How to Spot Fraudulent E-Mails

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posted 9/2/2013 in Security & Fraud Information

Of the many different scams hackers use, the most recent has come in the form of fraudulent emails sent to community financial institutions. These emails deliver malicious malware that allows the attacker to steal sensitive information from infected computers. These emails can be very sophisticated — many even appear to come from NACHA, the Electronic Payments Association. Fortunately, fraudulent emails — like bad poker players — come with “tells” that allow you to spot them. Here are a few telltale signs that emails you receive aren’t legitimate.

  • Typos and Bad Grammar - This isn’t because fraudsters don’t know how to spell. It’s an intentional tactic used to bypass email filters. If you notice spelling errors or poor grammar in a corporate email, be very suspicious. 
  • Awkward Greetings - Phishing emails often refer to the recipient by something other than the person’s name, or in a nonsensical way such as “Dear Client(s).” Treat such a salutation as a red flag. 
  • Sense of Urgency - Phishing emails often use compelling urgency language, such as “for your own security” or “verify payment information immediately,” that encourages you to take immediate action. But the fraudster is trying to trick you into making hasty decisions with no backup. Don’t fall for urgency ploys. 
  • Random Numbers - A phishing email may contain a random sequence of numbers, such as “ACH Payment #38350555 canceled,” that may also be inserted into the subject line or text of the email. This creates the illusion of uniqueness and legitimacy. Always investigate the validity of transactions before you respond.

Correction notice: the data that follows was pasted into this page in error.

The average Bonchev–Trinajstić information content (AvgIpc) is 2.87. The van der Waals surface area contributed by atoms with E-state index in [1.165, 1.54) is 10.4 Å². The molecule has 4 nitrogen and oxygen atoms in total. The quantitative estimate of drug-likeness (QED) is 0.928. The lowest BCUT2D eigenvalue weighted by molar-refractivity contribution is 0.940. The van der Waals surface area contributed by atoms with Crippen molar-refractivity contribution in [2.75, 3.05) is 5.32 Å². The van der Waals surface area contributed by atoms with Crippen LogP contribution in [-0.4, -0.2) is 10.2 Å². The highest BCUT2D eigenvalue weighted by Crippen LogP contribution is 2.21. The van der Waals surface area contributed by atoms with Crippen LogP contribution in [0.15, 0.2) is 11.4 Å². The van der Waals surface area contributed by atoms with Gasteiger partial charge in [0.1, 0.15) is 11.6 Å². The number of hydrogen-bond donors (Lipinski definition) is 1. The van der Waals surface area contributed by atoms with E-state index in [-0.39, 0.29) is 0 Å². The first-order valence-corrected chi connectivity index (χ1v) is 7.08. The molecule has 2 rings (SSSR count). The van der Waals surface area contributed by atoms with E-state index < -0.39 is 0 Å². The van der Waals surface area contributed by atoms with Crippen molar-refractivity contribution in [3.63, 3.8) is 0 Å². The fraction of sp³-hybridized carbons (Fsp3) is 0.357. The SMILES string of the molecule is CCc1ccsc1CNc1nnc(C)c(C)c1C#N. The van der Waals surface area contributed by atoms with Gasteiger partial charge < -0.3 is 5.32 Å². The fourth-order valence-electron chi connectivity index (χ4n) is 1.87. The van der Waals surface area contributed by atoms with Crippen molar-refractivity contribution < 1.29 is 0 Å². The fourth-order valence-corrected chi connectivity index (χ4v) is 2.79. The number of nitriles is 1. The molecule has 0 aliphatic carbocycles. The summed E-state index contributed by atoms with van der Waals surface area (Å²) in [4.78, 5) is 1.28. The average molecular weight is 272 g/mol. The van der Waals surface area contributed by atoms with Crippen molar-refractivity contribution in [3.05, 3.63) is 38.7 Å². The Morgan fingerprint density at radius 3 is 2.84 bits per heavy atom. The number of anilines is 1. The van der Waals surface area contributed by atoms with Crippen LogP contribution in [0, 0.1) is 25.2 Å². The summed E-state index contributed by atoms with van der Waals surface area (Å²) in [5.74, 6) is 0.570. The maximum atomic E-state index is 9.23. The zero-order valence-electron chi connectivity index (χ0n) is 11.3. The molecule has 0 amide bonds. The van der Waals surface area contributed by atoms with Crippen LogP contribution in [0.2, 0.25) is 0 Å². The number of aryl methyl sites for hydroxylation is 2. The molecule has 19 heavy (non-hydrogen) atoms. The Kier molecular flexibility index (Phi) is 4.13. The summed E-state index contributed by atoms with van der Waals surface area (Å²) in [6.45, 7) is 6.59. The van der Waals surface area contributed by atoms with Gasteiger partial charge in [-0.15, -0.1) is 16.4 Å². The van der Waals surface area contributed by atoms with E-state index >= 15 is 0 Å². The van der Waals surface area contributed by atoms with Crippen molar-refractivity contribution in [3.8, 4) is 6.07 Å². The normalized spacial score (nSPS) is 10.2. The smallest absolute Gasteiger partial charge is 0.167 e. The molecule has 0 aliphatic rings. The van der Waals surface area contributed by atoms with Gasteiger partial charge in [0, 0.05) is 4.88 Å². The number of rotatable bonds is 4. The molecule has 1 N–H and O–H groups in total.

• Strange Links - Many phony links appear to be official, but you can tell if they’re not. Roll your cursor over the link without clicking — if the source code points to a different website, it’s a fake. Your best practice is to never open attachments, click on links, or respond to emails from suspicious or unknown senders. 
  • Phony Logos, Websites, Addresses, or Phone Numbers - This can be difficult to detect. Fraudsters often insert real business identification into phishing emails to make them appear legitimate, and logos can be copied easily. If you have any doubt, call the number and investigate for yourself. 
  • It Bears Repeating - Never open any attachment, click any link, or reply to any email that raises even the slightest hint of suspicion. Also, be sure your financial institution keeps its operating system, software applications, and antivirus solutions up to date at all times.

Err on the side of caution, and you’ll protect your institution — and stop thieves from their ill-gotten paydays.